Tag Archives: Sara Pennypacker

Pax, Journey Home – Sara Pennypacker

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Harper Collins

September 2021

  • ISBN: 9780008470289
  • ISBN 10: 0008470286
  • Imprint: HarperCollins GB
  • List Price: 19.99 AUD
So many readers have been waiting for a sequel to the book that captured thousands of hearts with its tender story of a boy and his orphaned fox. Now a year has gone by since Peter and Pax were separated (oh the tissues required!) and each has followed their own path. Pax has a mate and a new litter of kits to protect as they wander the wasteland to find a safe haven. Peter, now orphaned himself, has been taken in by the warm and generous Vola far away from his home but he cannot settle, despite the sanctuary she offers.

When Peter joins the Water Warriors, a group determined to repair the ravages of the war, his primary intention it to work his way back to his old home, although he knows there is nothing left for him there. He desperately tries to put Pax out of his mind but still there’s a part of him that yearns to know his fox is safe. At the same time as Peter draws nearer to his old house, Pax is trekking across the dangerous landscape with his youngest kit, the feisty the little girl pup, who is becoming weaker and weaker. Despite the fox’s sharp senses he has no way of knowing that the water the little vixen drinks so thirstily is slowly poisoning her. When their paths finally intersect again, the pair’s reunion is bitter-sweet but as they part once more, both have experienced a healing transformation.

Again Sara Pennypacker has crafted a book that is full of exquisite tenderness and real emotions, with no trace of cloying over-sentimentality. The beautiful re-defining of ‘family’ and the transcedent power of pure love will linger with readers well after they turn the last page.

An absolutely magical book which was one-sitting read for me as I once again dipped into the world of Peter and Pax.

My highest recommendation for readers from around 10 years upwards.

Here in the Real World – Sara Pennypacker

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Harper Collins Australia

February 2020

  • ISBN: 9780008371692
  • ISBN 10: 0008371695
  • Imprint: HarperCollins – GB
  • List Price: 14.99 AUD

At present we (as a collective global community) are having a great deal of reflection and discussion of what it means to be a hero and for many young readers their perception and definition of this might be relatively narrow. This beautiful new narrative from the author of the highly-acclaimed Pax encourages children to re-think their ideas around this.

Ware is an only child, somewhat over-protected and ‘different’. He’s not the kid who wants to join in, he is content in his own world and his passion is medieval history and all that goes with it: castles, chivalry, fanfare and brave deeds. He’s looking forward to spending summer with his grandmother, happily in his own world,  while his parents work double-shifts desperately pulling together the money to buy their rented house but when Big Deal, his gran, becomes unwell the plans for summer fall apart.  He is, instead, enrolled in the dreaded vacation program at the ‘Rec’ where he supposed to have ‘meaningful social interaction’ and be forced to participate in mind-numbingly boring activities.  After only one day Ware explores the abandoned and demolished church next door to the Rec where he encounters a very fierce and very prickly girl, Jolene, who appears to be quite obsessed with growing plants in tin cans.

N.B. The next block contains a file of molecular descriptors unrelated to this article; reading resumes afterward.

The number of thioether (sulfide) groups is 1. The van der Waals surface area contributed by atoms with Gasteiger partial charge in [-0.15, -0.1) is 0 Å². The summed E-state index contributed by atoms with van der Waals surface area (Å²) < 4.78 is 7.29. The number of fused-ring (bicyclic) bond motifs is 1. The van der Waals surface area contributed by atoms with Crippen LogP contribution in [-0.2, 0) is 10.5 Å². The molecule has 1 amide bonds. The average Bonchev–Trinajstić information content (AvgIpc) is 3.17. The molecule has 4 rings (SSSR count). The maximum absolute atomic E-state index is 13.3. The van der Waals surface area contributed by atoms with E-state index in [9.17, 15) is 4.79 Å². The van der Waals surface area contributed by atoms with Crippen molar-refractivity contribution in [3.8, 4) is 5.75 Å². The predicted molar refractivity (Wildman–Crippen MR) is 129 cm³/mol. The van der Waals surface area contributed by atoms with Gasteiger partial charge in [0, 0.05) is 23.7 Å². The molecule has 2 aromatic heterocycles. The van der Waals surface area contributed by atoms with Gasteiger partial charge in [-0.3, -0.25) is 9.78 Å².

Initially the two are at odds, both wanting the space within the old church grounds but as Ware continues to skip Rec and investigate the lot and its potential they begin to find a common ground. While Ware begins to create his own castle from the ruins and Jolene fusses over her papaya plants, they both come to accept each other and the fact that the lot is, for both of them, a refuge from their troubles.   It’s an unlikely friendship but one that, like the little plants, slowly but surely grows and bears fruit that will nourish them both.

The two misfits’ summer proves to be one of teamwork, mutual acceptance and understandings, problem solving, loyalty and purpose. When their sanctuary comes under real threat they must devise a plan to save not only their space but Jolene’s plantation which, for her, is her ticket to a better life.

Woven throughout are the nuances, difficulties and at times hostilities that can permeate family relationships and friendships and the slow but careful resolution of some of these is a truly moving aspect.

I loved this book and read it quickly over two nights. While essentially gentle in its narrative the interaction between all the characters and particularly the two protagonists is very engaging. Not to do it any disservice by comparison but it really put me in mind of Bridge to Terabithia with its similarity in the scope of imagination and the unlikely pairing of the two children. It’s a tremendous read and one that will be very well received by thoughtful readers from around 11 years upwards. It’s certainly one I will be recommending highly to my Choclit group (Year 7-12) as I think many of them will appreciate both the quality of the writing and the premise of the plot.

Click to access Here-In-The-Real-World-Teachers-Notes.pdf